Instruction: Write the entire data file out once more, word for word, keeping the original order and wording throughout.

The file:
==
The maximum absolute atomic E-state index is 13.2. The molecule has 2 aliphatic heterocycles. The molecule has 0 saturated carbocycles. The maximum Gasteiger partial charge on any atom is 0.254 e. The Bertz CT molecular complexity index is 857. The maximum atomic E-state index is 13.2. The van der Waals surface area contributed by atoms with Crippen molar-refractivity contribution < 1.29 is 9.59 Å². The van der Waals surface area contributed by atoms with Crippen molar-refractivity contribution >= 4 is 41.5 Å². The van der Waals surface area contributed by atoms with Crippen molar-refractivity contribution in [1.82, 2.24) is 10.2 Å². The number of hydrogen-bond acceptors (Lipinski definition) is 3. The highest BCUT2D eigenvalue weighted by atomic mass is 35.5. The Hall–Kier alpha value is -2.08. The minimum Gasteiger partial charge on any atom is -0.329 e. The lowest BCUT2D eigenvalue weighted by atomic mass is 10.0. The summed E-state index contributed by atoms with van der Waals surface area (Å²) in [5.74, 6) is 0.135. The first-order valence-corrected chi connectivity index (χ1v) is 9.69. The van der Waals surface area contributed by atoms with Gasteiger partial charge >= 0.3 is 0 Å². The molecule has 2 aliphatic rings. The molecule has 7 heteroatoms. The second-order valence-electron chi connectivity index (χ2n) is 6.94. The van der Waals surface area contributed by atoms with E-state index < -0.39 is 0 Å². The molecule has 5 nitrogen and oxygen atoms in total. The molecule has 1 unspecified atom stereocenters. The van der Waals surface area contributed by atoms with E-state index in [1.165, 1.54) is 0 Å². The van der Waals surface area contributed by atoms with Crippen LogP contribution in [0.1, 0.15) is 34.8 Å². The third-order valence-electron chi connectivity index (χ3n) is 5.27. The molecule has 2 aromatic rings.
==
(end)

The maximum absolute atomic E-state index is 13.2. The molecule has 2 aliphatic heterocycles. The molecule has 0 saturated carbocycles. The maximum Gasteiger partial charge on any atom is 0.254 e. The Bertz CT molecular complexity index is 857. The maximum atomic E-state index is 13.2. The van der Waals surface area contributed by atoms with Crippen molar-refractivity contribution < 1.29 is 9.59 Å². The van der Waals surface area contributed by atoms with Crippen molar-refractivity contribution >= 4 is 41.5 Å². The van der Waals surface area contributed by atoms with Crippen molar-refractivity contribution in [1.82, 2.24) is 10.2 Å². The number of hydrogen-bond acceptors (Lipinski definition) is 3. The highest BCUT2D eigenvalue weighted by atomic mass is 35.5. The Hall–Kier alpha value is -2.08. The minimum Gasteiger partial charge on any atom is -0.329 e. The lowest BCUT2D eigenvalue weighted by atomic mass is 10.0. The summed E-state index contributed by atoms with van der Waals surface area (Å²) in [5.74, 6) is 0.135. The first-order valence-corrected chi connectivity index (χ1v) is 9.69. The van der Waals surface area contributed by atoms with Gasteiger partial charge >= 0.3 is 0 Å². The molecule has 2 aliphatic rings. The molecule has 7 heteroatoms. The second-order valence-electron chi connectivity index (χ2n) is 6.94. The van der Waals surface area contributed by atoms with E-state index < -0.39 is 0 Å². The molecule has 5 nitrogen and oxygen atoms in total. The molecule has 1 unspecified atom stereocenters. The van der Waals surface area contributed by atoms with E-state index in [1.165, 1.54) is 0 Å². The van der Waals surface area contributed by atoms with Crippen LogP contribution in [0.1, 0.15) is 34.8 Å². The third-order valence-electron chi connectivity index (χ3n) is 5.27. The molecule has 2 aromatic rings.